I don't know if the White's coil will work on the Minelabs. I'm too chicken to plug one into my GPX!

Steve Herschbach

#14 Wirechief

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Posted 02 February 2009 - 05:40 AM

Hi Steve, yes I am glad that Eric designed the TDI to work with the other Minelab coils as well, but I agree the Whites coils seem to work best. I don't think I would chance putting the Whites coils on the Minelab machines because of the greater output of the Minelabs! I will try to get the other Whites coils for the TDI soon I hope. I like the self contained feel of the TDI and even the Infinium. I think the Infinium is a good machine too. I have an aquaintance that uses the Infinium for coin hunting on school yards, but they aren't real trashy. He uses the 8" coil and the depth is amazing. I have been using the Infinium with the 14" mono for relic hunting and meteorites too in the farm fields here. Ok Steve be safe and good hunting to you.

Hi Jim S, like I said looks can be deceiving Jim. Its getting pretty rough around here business wise. Thank God I have a fulltime job. Jim have you found any more nuggets lately and even old coins too? I have also been putting in the time on the Minelab Etrac, it will open up old hunting patches for sure! Well Jim I think your doing very well too and I hope it will stay that way for you. I wish I had just some of the knowledge you have. So you be safe Jim and don't find too many nuggets because I want something to find when I come back out to Arizona someday. I hope to meet ya also Jim!

John Tomlinson,CET
Cowpatty Country

#15 Montana

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Posted 02 February 2009 - 06:48 AM

Steve. Thanks for your excellant report on the TDI. The fact that you feel the TDI is comparable to the SD2100 says a lot for the unit. Lets hope that Whites continues to work on this machine with future improvements as Minelab has done with their PI line. I don't have much hope for Garrett to do much with the PIs since the Infinium is old stuff now and no real updates have been offered. It just seems that Whites is more committed to the gold detecting end of the detector business, and they aren't shy about coming out with new gold machines on a regular basis. I also wonder about Fisher as the GB2 is still their main gold detector offering after 15 years or so on the market. In the electronics business if you aren't on top of your R&D game you find yourself on the bottom of the heap very quickly. Some people fault Minelab for coming out with new detectors at such a rapid pace , but that shows that they are not about to reliquish their place in the industry. What Whites does in the next few years will tell us exactly what their commitment to the PI market is.---Bob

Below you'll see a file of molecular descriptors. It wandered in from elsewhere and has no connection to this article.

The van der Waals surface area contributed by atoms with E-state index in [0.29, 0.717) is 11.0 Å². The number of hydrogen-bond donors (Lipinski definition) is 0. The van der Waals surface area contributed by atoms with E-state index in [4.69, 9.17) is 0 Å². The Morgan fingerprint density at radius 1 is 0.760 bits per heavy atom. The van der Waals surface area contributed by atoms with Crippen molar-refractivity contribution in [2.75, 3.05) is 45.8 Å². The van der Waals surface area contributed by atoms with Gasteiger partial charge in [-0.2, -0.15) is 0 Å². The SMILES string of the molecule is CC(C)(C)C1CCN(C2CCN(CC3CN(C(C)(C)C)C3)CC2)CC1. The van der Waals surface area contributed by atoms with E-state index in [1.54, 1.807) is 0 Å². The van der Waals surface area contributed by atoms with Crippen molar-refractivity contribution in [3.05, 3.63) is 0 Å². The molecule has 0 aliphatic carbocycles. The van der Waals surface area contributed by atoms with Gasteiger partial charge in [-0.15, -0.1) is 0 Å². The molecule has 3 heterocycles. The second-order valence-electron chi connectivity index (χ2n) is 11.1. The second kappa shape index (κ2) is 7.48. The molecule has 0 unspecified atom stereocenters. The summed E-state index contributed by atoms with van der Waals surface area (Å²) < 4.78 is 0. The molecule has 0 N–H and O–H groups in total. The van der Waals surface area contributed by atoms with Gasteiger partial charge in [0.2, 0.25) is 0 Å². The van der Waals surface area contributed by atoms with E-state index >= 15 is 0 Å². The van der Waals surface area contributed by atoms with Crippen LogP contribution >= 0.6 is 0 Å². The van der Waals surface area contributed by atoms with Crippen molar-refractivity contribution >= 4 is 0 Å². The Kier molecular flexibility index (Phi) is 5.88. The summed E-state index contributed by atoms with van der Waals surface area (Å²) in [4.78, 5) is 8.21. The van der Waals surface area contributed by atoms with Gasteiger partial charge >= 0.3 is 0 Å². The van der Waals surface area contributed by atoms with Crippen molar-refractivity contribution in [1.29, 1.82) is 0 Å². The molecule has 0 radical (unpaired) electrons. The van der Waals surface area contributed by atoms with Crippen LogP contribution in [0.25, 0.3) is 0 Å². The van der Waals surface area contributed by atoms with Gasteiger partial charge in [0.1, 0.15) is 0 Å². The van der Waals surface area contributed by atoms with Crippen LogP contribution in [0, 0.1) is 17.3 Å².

#16 Steve Herschbach

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Posted 02 February 2009 - 02:44 PM

Hi Bob,

Never could understand the heat Minelab takes for introducing new models. Heck, you buy a computer, and next day you can get a better one. Let's face it, Minelab could have stood pat with the SD2100 all these years and only now be facing anything kinda sorta like competition. The only guys they have been competing with for years has been themselves.

We are lucky Minelab makes the effort as unfortunately we don't see much action otherwise. The Garrett Stinger is the prime example - talk about resting on your laurels. The Stinger is basically just the old Groudhog from the 1970's! Hard to believe somebody still makes a detector that requires you to pull the circuit board out to replace the batteries.

And as you note there is the Gold Bug 2. Great unit for flyspecks and wire gold but very poor depth in mineralized ground. The Gold Strike was meant to address that, but it bombed so bad it was pulled from the market. Maybe Fisher will surprise us with a new prospecting unit since Dave Johnson is now working for First Texas. I'd like to see him take a stab at a PI unit.

There is the good old Tesoro Lobo, still one of the better VLF units but again looks like Tesoro is satisfied to leave it at that.

So that leaves White's. They are late to the game with the TDI but for a first effort it is not bad. With Carl Moreland now at White's I'm hopeful for the future.